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On the Wing

On the Wing: The Slightly Creepy Cormorant

There is something creepy about cormorants. From most distances, they look black, with long thick necks, tails, and wings. In flight, they appear like black crosses. Against a cormorant, fish have no hope; the tip of their orange bill is hook-shaped, a perfect tool to capture over 250 species of fish. Soon those single black crosses will join to form sky-wide, shape-shifting patterns as they migrate away.

Oct 26, 2023
On the Wing: Epic Summer for Rare Birds at Mecox

Just over the lip of the dune bordering the lot at Scott Cameron Beach is one of the most important habitat areas for shorebirds on the entire East End: Mecox Inlet.

Aug 31, 2023
A Vulnerable Bird Endures in a Springs Marsh

East Hampton is downright lucky to have a population of saltmarsh sparrows, birds that are vulnerable because of their dependence on a habitat that shrinks with every centimeter in sea level rise: the salt marsh. The sparrows themselves are not so lucky: they've lost 75 percent of their population since 1990. The U.S. Fish and Wildlife Service is assessing whether the bird should be listed under the Endangered Species Act.

Jul 20, 2023
On the Wing: Swift in the Air, Rarely on Ground

This is the best time of year to observe chimney swifts locally as they burst through the skies over our villages. You’ll never see a chimney swift land, or even come close to street level. In their daily circuits, they can fly 500 miles a day in pursuit of something like 12,000 flying insects.

Jun 22, 2023
On the Wing: Where Great Egrets Go

It’s hard to mistake the great egret: lengthy yellow bill, long black legs, large white body in between. They have sinewy necks, sometimes stretched straight, other times tucked into a squat S, as when they’re flying.

Apr 27, 2023
On the Wing: The Cardinal Rules

Cardinals, among our earliest singer each spring, are so familiar you might forget to appreciate them, but a century ago they were rare in New York.

Mar 30, 2023
On the Wing: Lost in Merganser Time

Red-breasted mergansers rely on the open waters of our winter bays and harbors from November until April. They’ll be there if you walk anywhere along the bay side of the South Fork, between Southampton and Montauk. While they prefer salt water, they also frequent Hook Pond, Sagaponack Pond, and Georgica Pond.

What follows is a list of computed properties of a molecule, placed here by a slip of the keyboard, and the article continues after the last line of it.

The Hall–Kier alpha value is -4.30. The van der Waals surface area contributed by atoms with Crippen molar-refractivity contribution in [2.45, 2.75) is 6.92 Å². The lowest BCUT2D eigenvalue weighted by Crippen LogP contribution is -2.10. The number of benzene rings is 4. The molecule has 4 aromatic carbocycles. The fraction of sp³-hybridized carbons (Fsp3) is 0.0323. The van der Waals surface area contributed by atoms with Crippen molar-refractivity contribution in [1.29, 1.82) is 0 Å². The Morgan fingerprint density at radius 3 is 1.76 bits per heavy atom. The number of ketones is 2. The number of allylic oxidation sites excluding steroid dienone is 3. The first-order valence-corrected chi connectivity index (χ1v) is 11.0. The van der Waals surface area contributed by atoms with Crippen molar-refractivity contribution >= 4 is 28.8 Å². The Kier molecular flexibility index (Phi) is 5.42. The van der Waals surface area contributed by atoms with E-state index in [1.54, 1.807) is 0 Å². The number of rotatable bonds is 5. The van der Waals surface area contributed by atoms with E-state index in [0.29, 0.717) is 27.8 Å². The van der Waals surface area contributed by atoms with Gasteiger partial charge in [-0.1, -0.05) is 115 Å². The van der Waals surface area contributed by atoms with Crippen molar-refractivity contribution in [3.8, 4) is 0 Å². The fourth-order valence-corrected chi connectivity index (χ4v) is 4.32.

Feb 9, 2023
On the Wing: We Should Call It the Zebra Bird

You don’t need to go deep into the woods to find a red-bellied woodpecker, but if you're looking for a distinctive red belly, you won't find it. Instead, its head is red, which explains why people often misidentify it as the red-headed woodpecker, which hardly shows up on Long Island.

Dec 1, 2022
On the Wing: Turkeys, Turkeys, Everywhere

It’s hard to decouple the turkey from Thanksgiving, but long before we paired turkeys with mashed potatoes and stuffing and turned them into a national symbol, they were going about their business, hanging out in gangs, flipping leaves, and browsing the ground for nuts.

Nov 24, 2022
On the Wing: Tiny Swallows and Big Gulps

A large group of tree swallows is called a gulp, which proves ornithologists are not without humor. Before the leaves change, gulps of swallows crowd our beaches. At Mecox Inlet, Sagaponack Pond, and the dunes that circle Napeague Harbor, hundreds, and sometimes thousands, of tree swallows collect.

Sep 22, 2022
On the Wing: A Bird to Be Proud Of

American oystercatchers, which congregate in the marshes of our barrier beaches before flying south, are about the size of crows, and stout, with heavy white bellies, chocolate-colored wings, and pale pinkish legs. They wear a black executioner’s hood and have a long blood-orange oyster knife of a bill and yellow eyes circled by red eye rings.

Sep 14, 2022
On the Wing: The Hummingbird’s Secrets

Despite the confusion and tragedy of American life in 2022, they somehow return each spring; like flying foil-wrapped gifts come to life. And now, as early as this week, the males will depart from our area to begin their largely daytime migrations south. This is one of the most entertaining weeks to “feeder watch,” as they defend their last sips.

Aug 17, 2022